Norwegian Court Slams Noisy Wind Farms Wrecking Reindeer Herders’ Lives & Livelihoods

Norway’s Supreme Court has stripped two wind farms of their operating licenses for wrecking the lives of Sami reindeer herders.

Life in the frozen North was never meant to be easy – sub-zero temperatures and stark isolation are tough enough, but Sami reindeer herders have drawn the line at the adverse effect the visual and auditory cacophony these things generate has on their livestock.

Giant 260m turbines with 60m blades generate shadow flicker and pulsing, thumping low-frequency noise – a well-known source of disturbance for grazing (and other) animals; reindeer apparently no exception.

For centuries, the nomadic Sami have herded their reindeer across northern Europe’s frozen tundra, ranging across the north of Norway, Sweden, Finland and the Kola Peninsula. And have done so untouched by industry and urbanization. Until now.

Over the last decade or so, hundreds of these things have been speared across their grazing rangelands.

Not afraid of the crony capitalists who have wrecked their lives and livelihoods – and their political apologists in Oslo – who’ve helped them do so, the Sami have fought back to prevent their homeland from being overrun by the rolling industrial onslaught that is the wind industry.

Rejecting the spin, lies and hollow promises tossed up by largely foreign-owned wind power outfits (mainly Swedes and Germans), they went on the offence, with numerous actions launched in Norway’s Supreme Court.

In a stunning victory, the Court determined that the wind farm’s operators had breached international law by interfering with the indigenous Sami’s right to live and exist as they have done for generations. Now they want the whole noisy, industrial mess dismantled and removed from what was once pristine wilderness. Fair enough, too.

Two Norway wind farms lose licence in landmark ruling over indigenous rights
Reuters
Nora Bull and Terje Solsvik
11 October 2021

Norway’s supreme court stripped two wind farms of their operating licences on Monday in a case that could boost the legal rights of the country’s indigenous Sami people.

Reindeer herders in Norway argue the sight and sound of wind turbines frighten animals grazing nearby and thus jeopardise age-old traditions, and that land should not be expropriated for such projects.

The supreme court case centred on whether the construction of turbines at Storheia and Roan in the Fosen region of central Norway, part of a $1.3 billion development that is Europe’s largest onshore wind farm, had interfered with Sami herders’ cultural rights under international conventions.

“A grand chamber of the supreme court unanimously found an interference with this right, and ruled the wind power licence and the expropriation decision invalid,” the court said in its ruling.

It did not say what should happen next to the facilities, but a lawyer representing the herders said the verdict means the 151 wind turbines should be dismantled.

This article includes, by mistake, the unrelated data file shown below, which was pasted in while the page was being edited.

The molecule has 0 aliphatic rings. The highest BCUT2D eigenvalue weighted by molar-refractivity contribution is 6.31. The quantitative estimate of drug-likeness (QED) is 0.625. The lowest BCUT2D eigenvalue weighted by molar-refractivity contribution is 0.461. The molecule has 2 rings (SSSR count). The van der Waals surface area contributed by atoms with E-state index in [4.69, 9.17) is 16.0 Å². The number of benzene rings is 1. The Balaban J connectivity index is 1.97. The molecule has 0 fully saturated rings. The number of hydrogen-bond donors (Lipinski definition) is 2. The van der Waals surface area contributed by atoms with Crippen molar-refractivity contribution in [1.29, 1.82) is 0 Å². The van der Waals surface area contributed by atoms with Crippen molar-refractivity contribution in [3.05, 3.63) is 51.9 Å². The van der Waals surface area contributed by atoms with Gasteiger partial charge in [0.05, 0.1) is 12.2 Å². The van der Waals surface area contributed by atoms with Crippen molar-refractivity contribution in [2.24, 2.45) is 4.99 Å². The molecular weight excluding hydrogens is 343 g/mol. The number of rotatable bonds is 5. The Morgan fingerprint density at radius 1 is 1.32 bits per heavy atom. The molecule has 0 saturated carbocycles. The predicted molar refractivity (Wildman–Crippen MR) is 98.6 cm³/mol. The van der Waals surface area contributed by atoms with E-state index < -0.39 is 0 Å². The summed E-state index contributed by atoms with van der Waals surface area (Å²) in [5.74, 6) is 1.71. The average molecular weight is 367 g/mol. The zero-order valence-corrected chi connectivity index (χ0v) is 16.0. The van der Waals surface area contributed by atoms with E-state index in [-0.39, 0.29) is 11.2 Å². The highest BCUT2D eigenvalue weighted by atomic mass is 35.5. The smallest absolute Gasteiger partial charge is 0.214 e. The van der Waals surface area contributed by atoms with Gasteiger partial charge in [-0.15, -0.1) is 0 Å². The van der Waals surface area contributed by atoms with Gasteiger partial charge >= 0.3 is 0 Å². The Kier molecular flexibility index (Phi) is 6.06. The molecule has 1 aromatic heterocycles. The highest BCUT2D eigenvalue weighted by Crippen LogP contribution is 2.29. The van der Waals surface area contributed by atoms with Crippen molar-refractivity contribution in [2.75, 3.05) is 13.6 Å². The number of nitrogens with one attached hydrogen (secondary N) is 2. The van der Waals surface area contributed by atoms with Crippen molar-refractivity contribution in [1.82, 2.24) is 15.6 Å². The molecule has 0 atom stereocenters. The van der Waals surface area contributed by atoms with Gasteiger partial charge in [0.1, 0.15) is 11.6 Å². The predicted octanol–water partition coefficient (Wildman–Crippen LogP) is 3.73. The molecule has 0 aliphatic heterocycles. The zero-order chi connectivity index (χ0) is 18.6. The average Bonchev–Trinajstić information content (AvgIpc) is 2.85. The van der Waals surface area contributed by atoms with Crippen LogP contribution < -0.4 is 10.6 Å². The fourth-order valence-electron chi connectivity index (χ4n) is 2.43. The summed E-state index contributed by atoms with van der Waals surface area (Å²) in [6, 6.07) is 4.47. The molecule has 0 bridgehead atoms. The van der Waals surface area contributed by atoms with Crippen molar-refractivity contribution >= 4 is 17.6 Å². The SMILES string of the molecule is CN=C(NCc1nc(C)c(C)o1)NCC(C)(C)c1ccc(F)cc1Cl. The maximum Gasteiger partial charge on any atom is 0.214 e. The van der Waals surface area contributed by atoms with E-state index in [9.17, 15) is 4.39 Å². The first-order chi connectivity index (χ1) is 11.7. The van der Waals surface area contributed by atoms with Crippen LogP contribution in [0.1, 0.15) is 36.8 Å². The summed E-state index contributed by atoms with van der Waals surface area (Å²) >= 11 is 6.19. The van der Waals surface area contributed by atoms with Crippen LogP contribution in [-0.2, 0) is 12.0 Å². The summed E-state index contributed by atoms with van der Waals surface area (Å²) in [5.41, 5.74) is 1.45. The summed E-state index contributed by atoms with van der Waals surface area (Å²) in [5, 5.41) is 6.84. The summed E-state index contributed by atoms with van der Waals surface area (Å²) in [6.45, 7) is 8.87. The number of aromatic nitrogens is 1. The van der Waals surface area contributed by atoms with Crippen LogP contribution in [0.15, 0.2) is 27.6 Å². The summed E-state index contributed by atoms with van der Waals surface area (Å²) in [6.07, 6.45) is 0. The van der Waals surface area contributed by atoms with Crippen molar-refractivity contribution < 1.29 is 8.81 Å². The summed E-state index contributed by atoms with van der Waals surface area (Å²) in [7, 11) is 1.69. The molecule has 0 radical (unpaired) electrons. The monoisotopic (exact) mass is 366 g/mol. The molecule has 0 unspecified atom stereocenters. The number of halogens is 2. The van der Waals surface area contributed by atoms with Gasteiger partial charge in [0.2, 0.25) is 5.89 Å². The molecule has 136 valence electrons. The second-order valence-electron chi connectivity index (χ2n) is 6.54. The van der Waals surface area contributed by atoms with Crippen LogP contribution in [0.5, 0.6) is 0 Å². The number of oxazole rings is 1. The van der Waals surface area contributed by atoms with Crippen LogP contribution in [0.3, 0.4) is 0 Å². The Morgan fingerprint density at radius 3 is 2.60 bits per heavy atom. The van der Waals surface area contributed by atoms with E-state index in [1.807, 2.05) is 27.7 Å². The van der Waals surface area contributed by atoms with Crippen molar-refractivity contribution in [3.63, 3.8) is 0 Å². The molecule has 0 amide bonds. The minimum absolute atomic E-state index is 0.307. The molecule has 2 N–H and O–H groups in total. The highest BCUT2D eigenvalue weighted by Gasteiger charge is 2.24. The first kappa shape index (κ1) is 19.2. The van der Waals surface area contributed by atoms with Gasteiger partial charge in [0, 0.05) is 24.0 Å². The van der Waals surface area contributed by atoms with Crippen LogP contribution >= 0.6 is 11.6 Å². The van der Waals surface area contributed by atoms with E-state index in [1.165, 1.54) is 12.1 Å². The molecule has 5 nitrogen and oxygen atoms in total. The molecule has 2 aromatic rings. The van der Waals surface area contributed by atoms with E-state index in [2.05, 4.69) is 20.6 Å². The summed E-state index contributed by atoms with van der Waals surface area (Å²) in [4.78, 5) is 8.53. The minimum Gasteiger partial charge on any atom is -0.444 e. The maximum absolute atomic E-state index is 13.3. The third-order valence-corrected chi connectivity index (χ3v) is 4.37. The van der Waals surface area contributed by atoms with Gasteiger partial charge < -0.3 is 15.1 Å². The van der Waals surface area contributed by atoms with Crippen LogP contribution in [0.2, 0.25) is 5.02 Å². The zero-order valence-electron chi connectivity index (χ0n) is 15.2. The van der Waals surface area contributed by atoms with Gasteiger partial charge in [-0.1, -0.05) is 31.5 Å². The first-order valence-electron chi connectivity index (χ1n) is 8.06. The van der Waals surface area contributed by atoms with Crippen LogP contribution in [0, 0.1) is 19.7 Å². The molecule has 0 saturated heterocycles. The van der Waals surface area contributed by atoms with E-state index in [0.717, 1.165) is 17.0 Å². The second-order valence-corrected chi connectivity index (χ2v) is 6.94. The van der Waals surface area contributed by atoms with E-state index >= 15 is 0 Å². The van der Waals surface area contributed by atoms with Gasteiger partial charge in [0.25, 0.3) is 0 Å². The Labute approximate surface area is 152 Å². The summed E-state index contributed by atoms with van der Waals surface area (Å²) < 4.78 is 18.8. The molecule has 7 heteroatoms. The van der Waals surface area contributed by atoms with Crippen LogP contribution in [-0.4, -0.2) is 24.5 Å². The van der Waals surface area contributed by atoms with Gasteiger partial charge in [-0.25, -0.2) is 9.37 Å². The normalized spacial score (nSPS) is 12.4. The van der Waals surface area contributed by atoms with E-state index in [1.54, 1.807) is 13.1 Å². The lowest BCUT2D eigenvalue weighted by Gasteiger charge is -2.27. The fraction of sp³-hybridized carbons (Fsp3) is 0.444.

“Our starting point is that these two wind farms are illegal and have to be taken down,” Knut Helge Hurum of the Fend law firm told Reuters.

“We are awaiting contact from the owners of the wind farm to see what they have to say about this.”

Fosen Vind developed both sites and remains the main owner of Storheia. Fosen Vind is owned by Statkraft (STATKF.UL), TroenderEnergi (TROEN.UL) and Nordic Wind Power DA, a consortium of Energy Infrastructure Partners and Swiss power firm BKW (BKWB.S).

The court’s decision came as a surprise, Fosen Vind said in a statement, adding it would await a response from the energy ministry before making further comment.

The ministry said it was studying the verdict.

“We’ll have to come back to how this case should be handled,” an energy ministry spokesperson said.

The verdict could also affect other projects, Hurum of the Fend law firm said.

“It will have quite an impact on later developments inside the Sami reindeer area. It’s certainly relevant for other wind farms, but also for mines and other big development projects, big roads for example,” he said.

The Roan wind farm is now a separate company, Roan Vind, owned by TroenderEnergi (TROEN.UL), Stadtwerke Muenchen and Nordic Wind Power.

($1 = 8.5450 Norwegian crowns)
Reuters

About stopthesethings

We are a group of citizens concerned about the rapid spread of industrial wind power generation installations across Australia.

Comments

  1. Reblogged this on whatyareckon and commented:
    These renewable lovers are a menace to society as a whole.

  2. Andre Lauzon says:

    Very good news………

  3. roger bennett says:

    Common sense will prevail eventually and rid us of these ugly monstrosities.

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